Statements, Logical Connectives, and Logical Relations

Site: Saylor Academy
Course: PHIL102: Introduction to Critical Thinking and Logic
Book: Statements, Logical Connectives, and Logical Relations
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Date: Wednesday, October 20, 2021, 12:00 PM

Description

Statements are the fundamental units of arguments and proofs in logic. These tutorials explain how to identify statements and introduce some of the basic ways that statements may be related to one another.

Complete the exercises and check your answers.


Statements


In logic we often talk about the logical properties of statements and how one statement is related to another. So what is a statement?

There are three main sentence types in English:

    • Declarative sentences are used for assertions, e.g. "He is here."
    • Interrogative sentences are used to ask questions, e.g. "Is he here?"
    • Imperative sentences are used for making requests or issuing commands, e.g. "Come here!"

For present purposes, we shall take a statement to be any declarative sentence. A declarative sentence is a complete and grammatical sentence that makes a claim.

So here are some examples of statements in English:

      • Snow is white.
      • The moon is made of green cheese.
      • Everyone is here.
      • Whatever will be, will be.
      • The data and information provided on this web page is for informational purposes only, and is not intended for trading or commercial purposes, unless written prior permission is obtained by the user from the author, though the author will not be liable for any errors or delays in the content, or for any actions taken in reliance thereon.

As you can see, statements can be true or false, and they can be simple or complex. But they must be grammatical and complete sentences. So these are not statements :

    • The United Nations [ A proper name, but not a sentence ]
    • Bridge over troubled waters. [ Not a complete sentence ]
    • Come here right now! [ A command that is not a complete sentence making a claim ]
    • Will you be available on Tuesday or Wednesday? [ A question ]
    • HJGAS&*^@#JHGKJAS*&^*!@GJHGAA*&S [ Ungrammatical ]

There is an easy test to decide whether something is a statement in English. Suppose you have a sentence φ and you add "it is true that" to the front. If the resulting expression is grammatical, then φ is a statement. Otherwise it is not.

So for example, φ might be "bridge over troubled waters". We append "it is true that" to the front, and end up with "it is true that bridge over troubled waters." But this expression is not grammatical. So "bridge over troubled waters" is not a statement. However, "I am like a bridge over troubled waters" is a statement, because "it is true that I am like a bridge over troubled waters" is grammatical.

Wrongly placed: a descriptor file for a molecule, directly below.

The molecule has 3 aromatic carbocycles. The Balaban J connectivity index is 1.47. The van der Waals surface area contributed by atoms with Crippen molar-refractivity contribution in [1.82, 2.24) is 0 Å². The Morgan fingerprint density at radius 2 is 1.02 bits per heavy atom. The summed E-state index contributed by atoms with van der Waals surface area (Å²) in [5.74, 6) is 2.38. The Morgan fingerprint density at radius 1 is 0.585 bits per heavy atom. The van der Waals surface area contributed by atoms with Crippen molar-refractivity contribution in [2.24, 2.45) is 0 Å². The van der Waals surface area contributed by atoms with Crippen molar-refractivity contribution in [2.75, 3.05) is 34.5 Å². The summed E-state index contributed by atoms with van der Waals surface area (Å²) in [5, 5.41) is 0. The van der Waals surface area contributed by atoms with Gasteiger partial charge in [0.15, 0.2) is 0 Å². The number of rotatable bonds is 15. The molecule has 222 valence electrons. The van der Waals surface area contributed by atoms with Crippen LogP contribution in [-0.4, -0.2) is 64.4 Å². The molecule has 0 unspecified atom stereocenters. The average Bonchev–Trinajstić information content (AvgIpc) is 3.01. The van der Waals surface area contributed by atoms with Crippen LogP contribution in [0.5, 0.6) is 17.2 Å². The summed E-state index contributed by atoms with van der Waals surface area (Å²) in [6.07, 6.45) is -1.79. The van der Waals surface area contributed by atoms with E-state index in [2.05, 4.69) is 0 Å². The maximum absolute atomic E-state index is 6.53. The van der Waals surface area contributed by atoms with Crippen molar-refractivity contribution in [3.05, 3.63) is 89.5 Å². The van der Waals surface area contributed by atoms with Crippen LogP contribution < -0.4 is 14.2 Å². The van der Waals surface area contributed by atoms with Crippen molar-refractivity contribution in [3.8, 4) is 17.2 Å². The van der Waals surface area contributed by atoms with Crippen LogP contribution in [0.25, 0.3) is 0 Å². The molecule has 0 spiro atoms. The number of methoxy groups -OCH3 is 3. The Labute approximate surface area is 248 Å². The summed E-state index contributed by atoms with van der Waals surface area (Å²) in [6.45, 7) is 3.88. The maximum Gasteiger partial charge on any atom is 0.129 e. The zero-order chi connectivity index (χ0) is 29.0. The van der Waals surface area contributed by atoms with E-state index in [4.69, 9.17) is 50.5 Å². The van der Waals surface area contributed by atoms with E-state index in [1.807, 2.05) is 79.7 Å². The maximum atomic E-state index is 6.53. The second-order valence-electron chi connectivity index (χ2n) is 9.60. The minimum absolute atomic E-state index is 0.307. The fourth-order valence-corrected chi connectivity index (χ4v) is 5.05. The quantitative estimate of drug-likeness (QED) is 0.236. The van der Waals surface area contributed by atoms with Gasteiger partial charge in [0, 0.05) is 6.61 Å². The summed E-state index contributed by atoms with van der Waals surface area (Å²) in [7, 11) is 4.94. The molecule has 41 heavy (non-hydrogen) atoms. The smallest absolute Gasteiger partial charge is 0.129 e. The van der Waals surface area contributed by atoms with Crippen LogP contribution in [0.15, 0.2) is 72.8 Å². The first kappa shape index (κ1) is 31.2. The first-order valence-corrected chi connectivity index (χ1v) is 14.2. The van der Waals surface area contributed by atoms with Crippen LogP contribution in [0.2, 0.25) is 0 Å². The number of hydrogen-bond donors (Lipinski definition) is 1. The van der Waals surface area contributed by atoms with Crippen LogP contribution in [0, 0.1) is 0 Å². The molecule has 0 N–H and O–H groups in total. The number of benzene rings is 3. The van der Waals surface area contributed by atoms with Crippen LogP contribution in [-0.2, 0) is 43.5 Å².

Exercise #1
Instructions: Click on the boxes to select your answer.



Source: Joe Lau and Jonathan Chan, https://philosophy.hku.hk/think/logic/statements.php
Creative Commons License This work is licensed under a Creative Commons Attribution-NonCommercial-ShareAlike 4.0 License.

Logical connectives

Here are a few basic concepts in logic that you ought to be familar with, whether you are studying symbolic logic or not.


§1. Negation


The negation of a statement α is a statement whose truth-value is necessarily opposite to that of α. So for example, for any English sentence α, you can form its negation by appending "it is not the case that" to α to form the longer statement "it is not the case that α".

In formal logic, the negation of α can be written as "not-α", "~α" or "¬α".

Here are some concrete examples:

Statement (α) Negation (¬α)
It is rainingIt is not the case that it is raining (i.e. It is not raining.)
1+1=2It is not the case that 1+1=2 (i.e. 1+1 is not 2.)
Spiderman loves MaryIt is not the case that Spiderman loves Mary.


There are two points about negation which should be obvious to you:

  • A statement and its negation can never be true together. They are logically inconsistent with each other.
  • A statement and its negation exhaust all logical possibilities - in any situation, one and only one of them must be true.

Exercise #1


§2. Disjunction


A disjunction is a kind of complex sentence typically expressed in English by the word "or", such as:

Either we meet tonight, or we do not meet at all.

The sentence has the structure of "either P or Q", where P and Q are statements

In logic, we often make a distinction between exclusive disjunction and inclusive disjunction.

According to the exclusive interpretation, "P or Q" is true when P is true, or when Q is true, false when P and Q are both true, and also false when P and Q are false. Many people take the exclusive interpretation to be what is intended in for example "You can have tea or you can have coffee", where it is supposed to be implied that you can only have one or the other but not both.